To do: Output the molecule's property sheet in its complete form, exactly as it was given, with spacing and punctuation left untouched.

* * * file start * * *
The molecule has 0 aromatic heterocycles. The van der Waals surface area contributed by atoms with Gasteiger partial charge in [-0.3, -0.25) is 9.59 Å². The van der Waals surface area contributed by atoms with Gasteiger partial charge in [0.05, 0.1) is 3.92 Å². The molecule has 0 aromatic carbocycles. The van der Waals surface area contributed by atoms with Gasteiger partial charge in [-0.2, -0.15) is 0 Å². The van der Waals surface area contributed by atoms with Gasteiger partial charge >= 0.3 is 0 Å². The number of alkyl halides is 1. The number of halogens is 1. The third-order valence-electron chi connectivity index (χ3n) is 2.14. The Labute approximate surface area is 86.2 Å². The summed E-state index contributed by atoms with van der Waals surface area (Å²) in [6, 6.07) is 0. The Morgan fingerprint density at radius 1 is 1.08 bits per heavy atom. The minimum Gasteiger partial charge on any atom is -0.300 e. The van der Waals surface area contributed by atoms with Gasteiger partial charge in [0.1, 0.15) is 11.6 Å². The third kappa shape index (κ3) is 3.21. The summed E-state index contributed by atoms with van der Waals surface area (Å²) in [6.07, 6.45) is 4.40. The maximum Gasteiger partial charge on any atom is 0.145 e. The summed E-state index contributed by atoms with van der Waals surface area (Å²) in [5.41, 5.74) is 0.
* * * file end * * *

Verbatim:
The molecule has 0 aromatic heterocycles. The van der Waals surface area contributed by atoms with Gasteiger partial charge in [-0.3, -0.25) is 9.59 Å². The van der Waals surface area contributed by atoms with Gasteiger partial charge in [0.05, 0.1) is 3.92 Å². The molecule has 0 aromatic carbocycles. The van der Waals surface area contributed by atoms with Gasteiger partial charge in [-0.2, -0.15) is 0 Å². The van der Waals surface area contributed by atoms with Gasteiger partial charge >= 0.3 is 0 Å². The number of alkyl halides is 1. The number of halogens is 1. The third-order valence-electron chi connectivity index (χ3n) is 2.14. The Labute approximate surface area is 86.2 Å². The summed E-state index contributed by atoms with van der Waals surface area (Å²) in [6, 6.07) is 0. The Morgan fingerprint density at radius 1 is 1.08 bits per heavy atom. The minimum Gasteiger partial charge on any atom is -0.300 e. The van der Waals surface area contributed by atoms with Gasteiger partial charge in [0.1, 0.15) is 11.6 Å². The third kappa shape index (κ3) is 3.21. The summed E-state index contributed by atoms with van der Waals surface area (Å²) in [6.07, 6.45) is 4.40. The maximum Gasteiger partial charge on any atom is 0.145 e. The summed E-state index contributed by atoms with van der Waals surface area (Å²) in [5.41, 5.74) is 0.